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cilitating grief support groups. So lucky to be in Colorado and to see other ASC grads.” Judith Tuxhorn Tillman ’69 (Monte Vista, CO) writes, “After Adams State, I attended CSU on a graduate assistant appointment and received my M.A. in 1971. ASC prepared me well. Then I worked for two years in New York City and Brooklyn with children in Spanish Harlem, Greenpoint, and Harlem. I have published a book about the experience on Kindle called “They Called Her Sister.” Then I taught high school English for 29 years. I am married to John Tillman, and we have two children.”

◗1970s Laura Haase ’73 (Arvada, CO) retired after 33 years as an educator, assistant principal, and athletic director for Jefferson County. She was inducted into the JEFFCO Hall of Fame in 2007. For the last 10 years, she has been a sales associate for Richmond American Homes. She has one son, Haas Pratt. Carleen Theel ’73 (Hugo, CO) retired after teaching 37 years (18 years in 2nd grade and 19 years in 4th grade) in Byers, Colo. She is still in touch with and spends time with friends she met during her time at Adams State. Milton Place ’74 (Medina, OH) retired in 2009 after 35 years of teaching. He has coached 42 seasons of track and 33 seasons of cross country. . . and counting! Their Medina HS boys cross country team placed 3rd in the state Division 2 meet. He received the OHSAA Sportsmanship, Honor and Integrity Award at the state meet. He is married to Elena. He has two children: Annaliesa (39) and Anthony (36).

◗1980s Rebecca Tonso ’81, ’89 (Monte Vista, CO) retired from teaching after 29 years at the Monte Vista School District. She continues to coach boys and girls track at Monte Vista, which she has done for 18 years. She and husband Joel love to travel—Cabo is their favorite destination. They are raising their granddaughter Rayanna (10). She brings a lot of sunshine into their lives. Julia Haney Seiler ’83 (Roswell, NM) has spent 34 years as a speech-language pathologist with the Roswell Independent School District. She has two children who both live in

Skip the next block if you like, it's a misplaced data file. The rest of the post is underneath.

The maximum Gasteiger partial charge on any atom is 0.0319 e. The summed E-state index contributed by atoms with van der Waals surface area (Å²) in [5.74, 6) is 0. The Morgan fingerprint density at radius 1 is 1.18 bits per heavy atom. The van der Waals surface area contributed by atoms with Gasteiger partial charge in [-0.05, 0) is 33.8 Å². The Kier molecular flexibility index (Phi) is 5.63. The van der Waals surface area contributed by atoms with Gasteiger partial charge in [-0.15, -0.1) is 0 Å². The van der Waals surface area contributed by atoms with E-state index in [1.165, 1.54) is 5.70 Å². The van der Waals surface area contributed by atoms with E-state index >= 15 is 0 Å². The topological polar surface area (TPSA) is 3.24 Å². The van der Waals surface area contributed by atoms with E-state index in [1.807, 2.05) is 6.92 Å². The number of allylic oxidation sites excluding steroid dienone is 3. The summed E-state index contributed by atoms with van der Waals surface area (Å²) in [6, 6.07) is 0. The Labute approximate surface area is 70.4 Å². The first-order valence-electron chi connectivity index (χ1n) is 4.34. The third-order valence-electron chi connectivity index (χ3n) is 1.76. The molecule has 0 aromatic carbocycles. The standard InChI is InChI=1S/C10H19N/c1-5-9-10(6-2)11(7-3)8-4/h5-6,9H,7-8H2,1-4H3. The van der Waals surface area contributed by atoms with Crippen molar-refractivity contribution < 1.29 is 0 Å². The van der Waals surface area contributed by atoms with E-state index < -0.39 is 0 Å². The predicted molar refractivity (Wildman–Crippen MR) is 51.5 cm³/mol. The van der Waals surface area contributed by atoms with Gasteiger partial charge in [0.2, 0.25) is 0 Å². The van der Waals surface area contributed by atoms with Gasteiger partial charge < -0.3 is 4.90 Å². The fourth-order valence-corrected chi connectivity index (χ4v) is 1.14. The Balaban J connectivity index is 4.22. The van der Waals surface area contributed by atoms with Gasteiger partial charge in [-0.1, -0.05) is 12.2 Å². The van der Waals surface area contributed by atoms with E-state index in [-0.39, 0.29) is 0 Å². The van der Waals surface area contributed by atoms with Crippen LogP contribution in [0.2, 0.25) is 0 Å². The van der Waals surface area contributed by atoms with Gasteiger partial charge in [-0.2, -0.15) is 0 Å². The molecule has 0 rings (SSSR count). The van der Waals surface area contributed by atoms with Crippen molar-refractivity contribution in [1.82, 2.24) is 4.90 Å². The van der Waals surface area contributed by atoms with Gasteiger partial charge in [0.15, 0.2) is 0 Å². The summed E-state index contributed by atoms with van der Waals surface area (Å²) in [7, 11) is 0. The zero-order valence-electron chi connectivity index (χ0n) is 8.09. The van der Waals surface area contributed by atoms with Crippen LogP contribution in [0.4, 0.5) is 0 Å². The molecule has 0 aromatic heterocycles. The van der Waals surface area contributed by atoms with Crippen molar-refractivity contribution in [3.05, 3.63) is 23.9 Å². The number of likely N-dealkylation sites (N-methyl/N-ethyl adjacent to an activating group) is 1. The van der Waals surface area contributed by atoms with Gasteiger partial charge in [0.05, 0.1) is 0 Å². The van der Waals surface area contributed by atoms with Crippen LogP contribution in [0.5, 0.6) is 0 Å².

David Salazar ’85 (Lancaster, CA) is an opportunity teacher for at-risk students at Quartz Hill High School in Lancaster, CA. Peggy Kern ’86 (Del Norte, CO) recently announced her plan to retire after 24 years of service to the community as Rio Grande County Treasurer. Charlotte O’Bannon ’87, ’88 (Tucson, AZ) writes, “After completing my B.A. and M.A. at Adams, I moved to Denver. I received family therapy training at the University of Denver and a social work degree. Then I moved back to New Mexico to work and then on to Arizona, where I have lived and worked ever since. We return to Colorado to live, play, and work a little in the summers. Adams remains one of my most treasured educational experiences.”

◗1990s

ISD. Wanting to move closer to his home in Pleasanton, he took a position as an assistant principal at Jourdanton Junior High in 2005. He completed his doctoral studies at Texas A&M University – Kingsville in 2011, writing his doctoral dissertation on the relationship between school district size and science performance. He has presented at national and state level educational conferences and has published four articles on various educational topics. Matthew has been married for 23 years to Sara Smith Mann ’94, who serves as the executive director of curriculum for Floresville ISD. They have two daughters, Kaytlyn, who is studying in the Mays Business School at Texas A&M, and Emily, who will graduate this year and begin at Texas A&M in the fall, pursuing a law degree. Martha Tibbetts ’94 (Alamosa, CO) retired in January after 25 ½ years with the post office in Alamosa. She is planning on snowbirding in Arizona, where her sons live.